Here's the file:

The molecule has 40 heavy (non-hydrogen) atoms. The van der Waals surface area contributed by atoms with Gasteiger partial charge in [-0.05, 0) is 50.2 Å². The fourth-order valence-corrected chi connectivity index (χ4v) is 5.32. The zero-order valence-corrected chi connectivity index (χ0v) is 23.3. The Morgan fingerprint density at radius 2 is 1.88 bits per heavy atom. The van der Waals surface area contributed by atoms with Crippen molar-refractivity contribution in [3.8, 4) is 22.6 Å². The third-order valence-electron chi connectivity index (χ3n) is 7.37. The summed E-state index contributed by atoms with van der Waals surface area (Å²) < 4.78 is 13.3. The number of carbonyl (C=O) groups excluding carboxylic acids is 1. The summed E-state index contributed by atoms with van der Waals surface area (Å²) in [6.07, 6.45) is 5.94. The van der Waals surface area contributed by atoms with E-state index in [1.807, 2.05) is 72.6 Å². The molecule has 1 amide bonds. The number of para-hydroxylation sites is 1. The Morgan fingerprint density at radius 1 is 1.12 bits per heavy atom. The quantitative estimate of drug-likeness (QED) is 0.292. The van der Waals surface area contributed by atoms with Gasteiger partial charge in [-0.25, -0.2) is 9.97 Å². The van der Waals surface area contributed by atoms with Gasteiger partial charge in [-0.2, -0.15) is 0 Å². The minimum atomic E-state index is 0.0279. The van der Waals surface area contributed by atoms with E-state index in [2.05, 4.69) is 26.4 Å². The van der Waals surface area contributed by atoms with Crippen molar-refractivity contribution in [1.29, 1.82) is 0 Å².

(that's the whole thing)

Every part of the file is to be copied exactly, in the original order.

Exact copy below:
The molecule has 40 heavy (non-hydrogen) atoms. The van der Waals surface area contributed by atoms with Gasteiger partial charge in [-0.05, 0) is 50.2 Å². The fourth-order valence-corrected chi connectivity index (χ4v) is 5.32. The zero-order valence-corrected chi connectivity index (χ0v) is 23.3. The Morgan fingerprint density at radius 2 is 1.88 bits per heavy atom. The van der Waals surface area contributed by atoms with Crippen molar-refractivity contribution in [3.8, 4) is 22.6 Å². The third-order valence-electron chi connectivity index (χ3n) is 7.37. The summed E-state index contributed by atoms with van der Waals surface area (Å²) < 4.78 is 13.3. The number of carbonyl (C=O) groups excluding carboxylic acids is 1. The summed E-state index contributed by atoms with van der Waals surface area (Å²) in [6.07, 6.45) is 5.94. The van der Waals surface area contributed by atoms with E-state index in [1.807, 2.05) is 72.6 Å². The molecule has 1 amide bonds. The number of para-hydroxylation sites is 1. The Morgan fingerprint density at radius 1 is 1.12 bits per heavy atom. The quantitative estimate of drug-likeness (QED) is 0.292. The van der Waals surface area contributed by atoms with Gasteiger partial charge in [-0.25, -0.2) is 9.97 Å². The van der Waals surface area contributed by atoms with Gasteiger partial charge in [-0.2, -0.15) is 0 Å². The minimum atomic E-state index is 0.0279. The van der Waals surface area contributed by atoms with E-state index in [2.05, 4.69) is 26.4 Å². The van der Waals surface area contributed by atoms with Crippen molar-refractivity contribution in [1.29, 1.82) is 0 Å².